Skip to content

Rule of the jungle or the rule of law?

  • by

By Sydney Nestel

Yesterday the UN released the Goldstone Report. It is a 50o-plus page investigation of the recent Gaza War, – and it condemns both Israel and Hamas as having “probably” committed war crimes and “possibly” commited crimes against humanity. It further concludes, that if Israel and Hamas don’t, within the next six months, take serious and thorough actions to criminally investigate these alleged crimes, then the International Criminal Court in the Hague (remember Milosovitch?) should take up that challenge.

Predictably, Israel, and its uncritical supporters, have dismissed the report as biased.

“The same U.N. that allows the president of a country to announce on a podium its aspiration to destroy the State of Israel has no right to teach us about morality,” Knesset Speaker Reuven Rivlin said, referring to Iranian President Mahmoud Ahmadinejad. “This is a report born of bias,” Abraham Foxman, the national director of the Anti-Defamation League, said in describing the report. “What do you do with an initiative born of bigotry?” I could go on with a dozen similar denunciations. But, in fact, the report was produced by a commission headed by Richard Goldstone, a respected judge from South Africa: who is Jewish, calls himself a Zionist, and is a trustee of the Hebrew University of Jerusalem – for God sake! Of course this has not stopped many of Israel’s more vociferous supporters from labelling him as an antisemite, and a self-hating Jew. And those among the “Israel right or wrong crowd”, who are not accusing him of being biased or a race traitor, are calling him a “naïve dupe.” But, again, Goldstone’s legal and investigative credentials are impeccable. He served as a judge of the Constitutional Court of South Africa from 1994 to 2003; he served as the chief prosecutor of the United Nations International Criminal Tribunals for the former Yugoslavia and for Rwanda from 15 August 1994 to September 1996; he was chairperson of the International Independent Inquiry on Kosovo from 1999 to 2001; and in 2004/2005 he served on the Independent International Committee, chaired by Paul Volcker, to investigate the Iraq Oil for Food program. In all these capacities, his opinions and decisions have been held in esteem, and had real consequences. Of course his report on Gaza was less than complete – and Goldstone admits to that – because Israel refused to cooperate with it from the start. It chose not to present its side of the story. Goldstone did invite Israelis to testify, and some individuals did step forward – notably the family and supporters of Israeli prisoner Gilad Shalit. But even if you discount half of what the report finds – assuming that it was not able to find the whole truth because of Israeli non-cooperation and Hamas lies – the report is damning of both Israel and Hamas. And this is what particularly gets the goat of some of the pro Israel critics: How can you compare Israel to the terrorists? They deliberately target civilians. We just kill them as collateral damage. And anyway we are no worse than the Russians in Chechnya and the Americans in Afghanistan.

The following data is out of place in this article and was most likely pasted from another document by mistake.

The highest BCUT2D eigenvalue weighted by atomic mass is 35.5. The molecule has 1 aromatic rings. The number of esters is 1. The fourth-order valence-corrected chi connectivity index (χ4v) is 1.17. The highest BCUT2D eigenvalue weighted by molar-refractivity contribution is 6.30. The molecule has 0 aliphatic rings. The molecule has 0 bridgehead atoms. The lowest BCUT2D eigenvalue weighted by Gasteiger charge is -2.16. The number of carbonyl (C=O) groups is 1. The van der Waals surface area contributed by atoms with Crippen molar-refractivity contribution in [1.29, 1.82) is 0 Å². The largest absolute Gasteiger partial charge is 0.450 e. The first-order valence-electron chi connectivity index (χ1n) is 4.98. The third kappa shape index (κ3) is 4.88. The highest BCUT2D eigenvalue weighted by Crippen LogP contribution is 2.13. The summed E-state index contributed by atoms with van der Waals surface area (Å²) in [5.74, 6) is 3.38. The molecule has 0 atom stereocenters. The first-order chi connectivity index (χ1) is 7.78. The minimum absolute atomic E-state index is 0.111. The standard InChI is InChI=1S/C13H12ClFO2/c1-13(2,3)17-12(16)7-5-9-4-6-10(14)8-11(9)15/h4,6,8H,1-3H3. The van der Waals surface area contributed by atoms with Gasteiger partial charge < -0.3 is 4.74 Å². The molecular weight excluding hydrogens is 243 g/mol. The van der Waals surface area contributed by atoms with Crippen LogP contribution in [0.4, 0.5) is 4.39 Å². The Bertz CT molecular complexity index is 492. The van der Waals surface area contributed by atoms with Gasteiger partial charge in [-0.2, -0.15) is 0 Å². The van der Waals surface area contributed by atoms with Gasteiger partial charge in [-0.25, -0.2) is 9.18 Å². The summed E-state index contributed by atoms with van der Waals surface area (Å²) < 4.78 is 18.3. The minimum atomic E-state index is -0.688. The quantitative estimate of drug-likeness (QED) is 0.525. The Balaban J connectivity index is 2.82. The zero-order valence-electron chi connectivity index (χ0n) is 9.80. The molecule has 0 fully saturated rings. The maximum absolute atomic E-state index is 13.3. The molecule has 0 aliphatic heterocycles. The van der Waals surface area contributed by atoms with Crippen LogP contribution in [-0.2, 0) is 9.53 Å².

And here lies the crux of the matter! As Amir Oren wrote in his attack on Goldstone in today’s Haaretz: In the end, it is not about the law, but about power, military and political. Goldstone is now free to go to Kunduz [in Afghanistan, site of the recent killing if 18 civilians because of a NATO action], but American might means there is no chance that he will. It is true that other countries also commit war crimes. It is true that America, Russia, and China fix the system so that they are never in the docket. But as Jews – especially before Rosh Hashanah – we have to ask ourselves: do we want to live in a world of law, or a world of raw power? Should might make right, or vis-versa? Should ethics and justice apply to the world of international relations and warfare – or is anything permissible? If we opt for the rule of law, then Israel and Hamas both stand accused? If we opt for the rule of the jungle, then how do we so smugly condemn Hamas? Of course, we should not forget – certainly not at High Holiday time – that justice must be tempered by mercy. Even the most heinous crimes may become understandable and forgivable. Our tradition teaches that if God ruled by justice alone, the world would not survive for even a moment. But mercy requires contrition, an admission of fault, and at least some minimal attempt to atone and to do better in the future. Instead, we get denial, denial, denial.


Comments are closed.